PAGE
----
- Improve exercise. The importance and benefit can never be overstated. If you are not exercising currently, change your routines. If you are exercising, look for ways to diversify and build upon your routines. Walking is a fantastic form of exercise, but doing only one type of exercise can diminish the helpful effects. Work with your doctor to add to or modify your exercise habits. Try new challenges while having awareness that some types of exercise might not be right for you. Being active helps your body produce needed components that lower your stress and let you look and feel better. Stretching, weight lifting, swimming, yoga are only a few of the options available to someone that is serious about exercise. Forget the excuses, get moving and lower your stress.
Focus on the Mental
Now that physical changes to limit stress are a priority, you can focus on mental measures to reduce stress. Spend a balanced amount of time working to improve you from the inside out as you do from the outside in. This is especially beneficial since making psychological changes can be more within your control than trying to physical changes. Here’s how:
- Like yourself. Whether this item sounds overly simplistic or too far out of reach, it is completely necessary. Building self-esteem is a process that cannot be accomplished overnight so keep your efforts consistent for a period of months. What do you like about yourself? What are you good at? What do other people like about you? List as many as you can and review them often. If you cannot like yourself, the aging process feels more negative and overly harsh. This will worsen mood and perceptions that you have of yourself. Improving your self-worth will cushion the blow of aging and reduce stress.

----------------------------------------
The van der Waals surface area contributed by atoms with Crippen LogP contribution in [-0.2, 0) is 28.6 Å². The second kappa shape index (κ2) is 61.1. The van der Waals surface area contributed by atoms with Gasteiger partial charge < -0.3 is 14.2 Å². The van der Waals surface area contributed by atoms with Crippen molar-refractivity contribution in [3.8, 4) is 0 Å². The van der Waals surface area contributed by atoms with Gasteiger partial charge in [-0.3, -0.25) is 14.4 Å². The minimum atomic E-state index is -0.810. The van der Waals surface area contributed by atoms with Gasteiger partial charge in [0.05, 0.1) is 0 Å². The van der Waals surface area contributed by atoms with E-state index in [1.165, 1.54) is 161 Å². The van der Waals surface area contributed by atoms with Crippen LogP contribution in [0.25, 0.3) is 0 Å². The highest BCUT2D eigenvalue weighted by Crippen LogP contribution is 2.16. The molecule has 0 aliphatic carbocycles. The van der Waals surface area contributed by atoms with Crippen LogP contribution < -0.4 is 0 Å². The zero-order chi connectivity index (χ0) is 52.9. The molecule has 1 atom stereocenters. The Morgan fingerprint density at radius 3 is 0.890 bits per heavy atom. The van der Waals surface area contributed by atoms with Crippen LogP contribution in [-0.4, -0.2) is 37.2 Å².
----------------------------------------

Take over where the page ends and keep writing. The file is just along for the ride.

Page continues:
Focus on the Mental
- Stay optimistic. If you are negative and predict doom, doom will find you. If you can create and maintain optimism, bright days will come your way. Being optimistic creates a hopeful lens through which you see the world. If optimism has never been your strength, spend time each day pondering and writing down good people, places and things in your world. Think about situations in the past where things went your way. People tend to dwell only on the times that things didn’t work out. Choose to think differently and invite optimism in your life.
- Stay realistic. Being optimistic does not mean being naïve or ignorant to the world around you. Just as being realistic does not give your permission to become overly critical and cynical. Work to balance your new found optimism with realism. A good method to complete this is to look at your past history. Do you usually fall on the side of being positive or negative? What have the consequences of this approach been? Try to move towards the middle. Aging is not fun just as osteoporosis is undesirable, but there is much to gain from accepting an accurate view of your state.
- Find purpose. As people age, they often have trouble finding a sense of purpose and direction. Perhaps you have retired from your job or the kids are out of the house and on their own. A life without goals is one that passes by slowly without enjoyment or accomplishment. Being productive is a great way to feel energized and youthful. Set goals that make sense with your physical state while pushing beyond your comfort zone reasonably. A purpose gives you a sense of identity that may have been lost. Allow what you do to define who you are.
- Keep in touch. Social circles grow smaller as you age. People that you know die, move away or lose contact with you normally with the passing of time. This, paired with a limited availability of new social supports, leads to less contact with people on a daily basis. Feeling a strong sense of belonging and connectedness is associated with improved mood, self-esteem and energy. These components will end with a happier, younger-feeling, less-stressed you.
Take steps that get results. If aging and osteoporosis have you feeling down, do something about it. Acknowledging the link between stress and aging is a great place to start. From there, work to improve your physical body before moving to improving your mental well-being to lower stress. Less stress translates to slower aging. Even the greatest plastic surgeons cannot give you the anti-aging benefits of a life with lower stress. Destress for a long, happy life.